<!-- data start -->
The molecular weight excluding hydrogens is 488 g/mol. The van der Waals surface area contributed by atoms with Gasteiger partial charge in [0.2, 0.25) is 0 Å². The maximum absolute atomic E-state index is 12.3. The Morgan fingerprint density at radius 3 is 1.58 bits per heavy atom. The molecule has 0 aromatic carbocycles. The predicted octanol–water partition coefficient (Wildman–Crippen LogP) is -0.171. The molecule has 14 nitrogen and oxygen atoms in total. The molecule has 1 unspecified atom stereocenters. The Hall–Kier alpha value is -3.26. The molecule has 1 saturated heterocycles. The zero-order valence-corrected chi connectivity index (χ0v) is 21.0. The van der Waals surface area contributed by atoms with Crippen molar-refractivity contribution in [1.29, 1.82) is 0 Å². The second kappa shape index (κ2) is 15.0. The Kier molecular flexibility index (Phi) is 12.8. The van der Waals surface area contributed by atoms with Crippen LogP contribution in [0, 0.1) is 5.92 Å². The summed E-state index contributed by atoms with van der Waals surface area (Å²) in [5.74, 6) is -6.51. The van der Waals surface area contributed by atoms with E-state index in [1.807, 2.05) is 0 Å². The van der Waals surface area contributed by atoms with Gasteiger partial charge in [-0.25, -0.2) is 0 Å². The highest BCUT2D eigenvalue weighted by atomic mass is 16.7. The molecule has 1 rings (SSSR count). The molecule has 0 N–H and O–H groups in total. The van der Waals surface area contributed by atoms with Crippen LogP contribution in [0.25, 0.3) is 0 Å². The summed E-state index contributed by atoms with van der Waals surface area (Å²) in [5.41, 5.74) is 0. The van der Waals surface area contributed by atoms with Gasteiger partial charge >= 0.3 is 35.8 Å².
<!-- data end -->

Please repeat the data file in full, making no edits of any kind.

The molecular weight excluding hydrogens is 488 g/mol. The van der Waals surface area contributed by atoms with Gasteiger partial charge in [0.2, 0.25) is 0 Å². The maximum absolute atomic E-state index is 12.3. The Morgan fingerprint density at radius 3 is 1.58 bits per heavy atom. The molecule has 0 aromatic carbocycles. The predicted octanol–water partition coefficient (Wildman–Crippen LogP) is -0.171. The molecule has 14 nitrogen and oxygen atoms in total. The molecule has 1 unspecified atom stereocenters. The Hall–Kier alpha value is -3.26. The molecule has 1 saturated heterocycles. The zero-order valence-corrected chi connectivity index (χ0v) is 21.0. The van der Waals surface area contributed by atoms with Crippen molar-refractivity contribution in [1.29, 1.82) is 0 Å². The second kappa shape index (κ2) is 15.0. The Kier molecular flexibility index (Phi) is 12.8. The van der Waals surface area contributed by atoms with Crippen LogP contribution in [0, 0.1) is 5.92 Å². The summed E-state index contributed by atoms with van der Waals surface area (Å²) in [5.74, 6) is -6.51. The van der Waals surface area contributed by atoms with E-state index in [1.807, 2.05) is 0 Å². The van der Waals surface area contributed by atoms with Gasteiger partial charge in [-0.25, -0.2) is 0 Å². The highest BCUT2D eigenvalue weighted by atomic mass is 16.7. The molecule has 1 rings (SSSR count). The molecule has 0 N–H and O–H groups in total. The van der Waals surface area contributed by atoms with Crippen LogP contribution in [0.25, 0.3) is 0 Å². The summed E-state index contributed by atoms with van der Waals surface area (Å²) in [5.41, 5.74) is 0. The van der Waals surface area contributed by atoms with Gasteiger partial charge >= 0.3 is 35.8 Å².